Cron is a utility for automating script and program execution. Using this utility you can schedule regular background jobs for maintenance tasks such as backing up and purging unnecessary stuff.

The Links browser

It's hard to live without a browser. If you can't find help in your local man pages, you look for help online. I love Links for this purpose. Links has a more powerful brother, Lynx, but Links was created for monochromatic terminals, which makes it better if you don't need fancy-shmancy colored text. It's a great light and stable alternative to the big GUI browsers.

Grep

Grep is a great tool for searching text in files, which, since I program, I do often. If you want to find out whether any files in current directory contain text, you can just fire up grep text * and you'll get the list of files. You can search subdirectories too with the -R option, although it can take some time.

Compare files with diff

If you need to find differences between two files, you will want to use diff. Running diff -u file1file2 will show you where they differ. It can also be useful for scripting, if you want to send from a remote system just the changes between certain files. To do this, you can create a cron job and pipe out differences to your email.

Many other tools make life easier, such as the file utilities df and du, network tools iptraf and netstat, less for viewing files, Mutt for emailing, and many others.

Let us know about your most valuable utilities (there need not be 10 of them), and if we publish your work, we'll pay you $100.

Obsessive behavior

I've become so interested in which tools I use the most that I tried to find a way to calculate which commands I use. To do that you can use your history file if your shell uses one. I use bash, and my history files reside by default in my home directories on many servers.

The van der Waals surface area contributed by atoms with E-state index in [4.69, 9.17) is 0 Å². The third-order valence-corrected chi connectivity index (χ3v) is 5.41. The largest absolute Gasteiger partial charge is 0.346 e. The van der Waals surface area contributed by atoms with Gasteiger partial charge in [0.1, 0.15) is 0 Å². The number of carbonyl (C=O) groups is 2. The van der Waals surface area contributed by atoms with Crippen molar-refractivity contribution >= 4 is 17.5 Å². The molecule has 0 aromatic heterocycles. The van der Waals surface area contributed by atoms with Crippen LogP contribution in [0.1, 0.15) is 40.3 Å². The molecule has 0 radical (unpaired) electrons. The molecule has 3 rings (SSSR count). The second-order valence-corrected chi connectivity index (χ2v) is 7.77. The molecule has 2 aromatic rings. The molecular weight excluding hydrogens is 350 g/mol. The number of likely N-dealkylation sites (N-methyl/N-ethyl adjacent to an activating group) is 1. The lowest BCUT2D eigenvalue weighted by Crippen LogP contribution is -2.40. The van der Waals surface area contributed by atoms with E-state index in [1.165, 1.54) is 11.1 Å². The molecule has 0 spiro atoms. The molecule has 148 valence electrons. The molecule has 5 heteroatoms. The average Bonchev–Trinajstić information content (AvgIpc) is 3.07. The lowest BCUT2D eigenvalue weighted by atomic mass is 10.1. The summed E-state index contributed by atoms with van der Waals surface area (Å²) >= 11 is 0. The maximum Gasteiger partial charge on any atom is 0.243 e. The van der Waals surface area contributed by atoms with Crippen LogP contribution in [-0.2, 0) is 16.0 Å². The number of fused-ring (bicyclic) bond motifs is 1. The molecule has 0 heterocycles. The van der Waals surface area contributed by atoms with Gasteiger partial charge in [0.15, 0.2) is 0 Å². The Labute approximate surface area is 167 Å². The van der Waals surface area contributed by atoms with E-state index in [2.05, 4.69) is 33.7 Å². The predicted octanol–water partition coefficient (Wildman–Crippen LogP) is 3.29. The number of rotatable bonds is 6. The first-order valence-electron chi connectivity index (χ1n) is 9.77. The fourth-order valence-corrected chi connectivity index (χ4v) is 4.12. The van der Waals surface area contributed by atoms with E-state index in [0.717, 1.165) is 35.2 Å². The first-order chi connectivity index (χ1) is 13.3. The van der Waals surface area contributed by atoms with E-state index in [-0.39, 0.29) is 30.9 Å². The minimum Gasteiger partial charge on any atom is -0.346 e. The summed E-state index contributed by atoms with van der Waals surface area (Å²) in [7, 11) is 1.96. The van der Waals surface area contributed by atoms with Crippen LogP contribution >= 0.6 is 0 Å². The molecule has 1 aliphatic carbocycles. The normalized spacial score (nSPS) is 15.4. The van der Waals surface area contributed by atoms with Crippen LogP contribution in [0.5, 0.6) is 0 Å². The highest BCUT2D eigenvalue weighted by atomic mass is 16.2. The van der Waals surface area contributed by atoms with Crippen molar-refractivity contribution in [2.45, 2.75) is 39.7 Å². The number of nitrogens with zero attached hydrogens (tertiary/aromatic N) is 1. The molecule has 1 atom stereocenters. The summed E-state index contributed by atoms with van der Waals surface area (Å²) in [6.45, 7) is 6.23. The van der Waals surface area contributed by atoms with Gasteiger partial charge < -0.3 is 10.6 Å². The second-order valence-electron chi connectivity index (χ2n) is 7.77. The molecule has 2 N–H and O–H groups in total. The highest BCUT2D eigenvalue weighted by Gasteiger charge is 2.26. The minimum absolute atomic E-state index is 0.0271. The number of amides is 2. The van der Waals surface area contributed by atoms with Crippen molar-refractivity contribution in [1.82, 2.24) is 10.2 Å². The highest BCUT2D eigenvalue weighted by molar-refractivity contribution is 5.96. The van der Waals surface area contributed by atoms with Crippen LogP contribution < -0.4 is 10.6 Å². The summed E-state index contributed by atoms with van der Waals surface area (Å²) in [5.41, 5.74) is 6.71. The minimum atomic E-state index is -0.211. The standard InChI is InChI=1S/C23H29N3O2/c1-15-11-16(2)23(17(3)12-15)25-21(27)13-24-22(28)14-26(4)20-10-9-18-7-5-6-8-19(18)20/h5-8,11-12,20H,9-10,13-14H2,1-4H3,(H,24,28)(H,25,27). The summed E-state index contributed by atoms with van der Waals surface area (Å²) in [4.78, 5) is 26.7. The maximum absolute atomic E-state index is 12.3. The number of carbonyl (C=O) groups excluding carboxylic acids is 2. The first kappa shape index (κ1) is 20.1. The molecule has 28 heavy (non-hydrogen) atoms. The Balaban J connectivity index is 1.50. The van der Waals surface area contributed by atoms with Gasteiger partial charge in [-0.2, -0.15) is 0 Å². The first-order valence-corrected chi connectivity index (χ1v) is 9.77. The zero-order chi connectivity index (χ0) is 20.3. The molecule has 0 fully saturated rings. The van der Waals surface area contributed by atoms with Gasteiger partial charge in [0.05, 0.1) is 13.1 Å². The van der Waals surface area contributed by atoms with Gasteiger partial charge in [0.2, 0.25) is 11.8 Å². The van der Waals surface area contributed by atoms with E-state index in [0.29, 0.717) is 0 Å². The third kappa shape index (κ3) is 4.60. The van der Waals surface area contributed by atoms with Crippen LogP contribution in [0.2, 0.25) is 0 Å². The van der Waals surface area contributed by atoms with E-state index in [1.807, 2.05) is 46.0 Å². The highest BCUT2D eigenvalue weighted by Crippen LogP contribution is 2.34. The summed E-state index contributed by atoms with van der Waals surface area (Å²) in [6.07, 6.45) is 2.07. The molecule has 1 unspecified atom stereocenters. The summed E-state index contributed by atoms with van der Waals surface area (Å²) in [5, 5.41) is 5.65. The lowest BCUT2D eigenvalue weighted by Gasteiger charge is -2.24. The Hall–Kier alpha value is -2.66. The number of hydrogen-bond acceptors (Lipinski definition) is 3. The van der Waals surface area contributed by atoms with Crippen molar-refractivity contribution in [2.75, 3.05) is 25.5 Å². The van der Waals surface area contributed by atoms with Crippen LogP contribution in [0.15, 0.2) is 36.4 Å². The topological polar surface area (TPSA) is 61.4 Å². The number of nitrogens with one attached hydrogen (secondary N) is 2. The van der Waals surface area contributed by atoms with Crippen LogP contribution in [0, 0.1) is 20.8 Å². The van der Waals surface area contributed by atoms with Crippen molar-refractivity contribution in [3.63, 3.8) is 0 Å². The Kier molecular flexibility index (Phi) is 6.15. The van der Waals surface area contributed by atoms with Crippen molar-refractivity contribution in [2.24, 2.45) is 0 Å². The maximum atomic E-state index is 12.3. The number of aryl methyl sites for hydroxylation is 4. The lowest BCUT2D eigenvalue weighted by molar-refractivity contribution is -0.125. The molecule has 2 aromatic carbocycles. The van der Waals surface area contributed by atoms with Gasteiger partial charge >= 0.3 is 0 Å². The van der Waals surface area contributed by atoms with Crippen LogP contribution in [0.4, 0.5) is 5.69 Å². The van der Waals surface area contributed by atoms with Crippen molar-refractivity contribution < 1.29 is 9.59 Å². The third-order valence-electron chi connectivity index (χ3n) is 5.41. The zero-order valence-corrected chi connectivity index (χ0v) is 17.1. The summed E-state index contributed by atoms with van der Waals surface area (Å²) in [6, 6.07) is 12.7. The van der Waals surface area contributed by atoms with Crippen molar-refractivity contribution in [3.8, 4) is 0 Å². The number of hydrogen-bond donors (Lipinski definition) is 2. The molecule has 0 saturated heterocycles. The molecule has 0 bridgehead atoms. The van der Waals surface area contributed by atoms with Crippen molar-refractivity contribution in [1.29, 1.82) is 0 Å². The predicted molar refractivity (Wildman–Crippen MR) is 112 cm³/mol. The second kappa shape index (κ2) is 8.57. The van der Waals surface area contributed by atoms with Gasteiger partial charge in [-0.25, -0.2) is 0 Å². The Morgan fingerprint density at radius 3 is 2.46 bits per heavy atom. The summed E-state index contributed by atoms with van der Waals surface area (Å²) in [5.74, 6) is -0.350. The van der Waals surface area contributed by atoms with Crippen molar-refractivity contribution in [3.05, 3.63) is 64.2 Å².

Bash's history file is .bash_history, and by default it contains up to 500 entries. I wanted to have more entries to work with, so I could be more accurate. You can set HISTFILESIZE in the .bashrc to a larger number, so I set mine to 2,000. Then I wrote a script to calculate the tools I use the most.

#!/usr/bin/perl

$stop_iter = 10;
%count = ();

while(<>){
    $first = (split)[0];
    $count{lc $first}++;
}

foreach $word (sort {$count{$b} <=>$count{$a}} keys %count) {
  printf "%5d %s\n", $count{$word}, $word;
  last if (--$stop_iter == 0);
}

Save that code to a file called hist_script (or whatever you prefer), make it executable, and fire it up:

./hist_script .bash_history

It will print out the top 10 commands that you use. Change $stop_iter to something else if you want to see more or fewer results. According to the script, the programs that I use most often are:

369 exit
300 su
268 cd
231 fai
212 ls
205 vi
187 ssh
114 cp
112 make
111 mutt

I program on Linux and fai is the UI for my version control system. I was surprised that less didn't make it into the list, but it's a sure thing that exit deserves the top spot, I suppose.

It would be extremely interesting to see what other administrators use.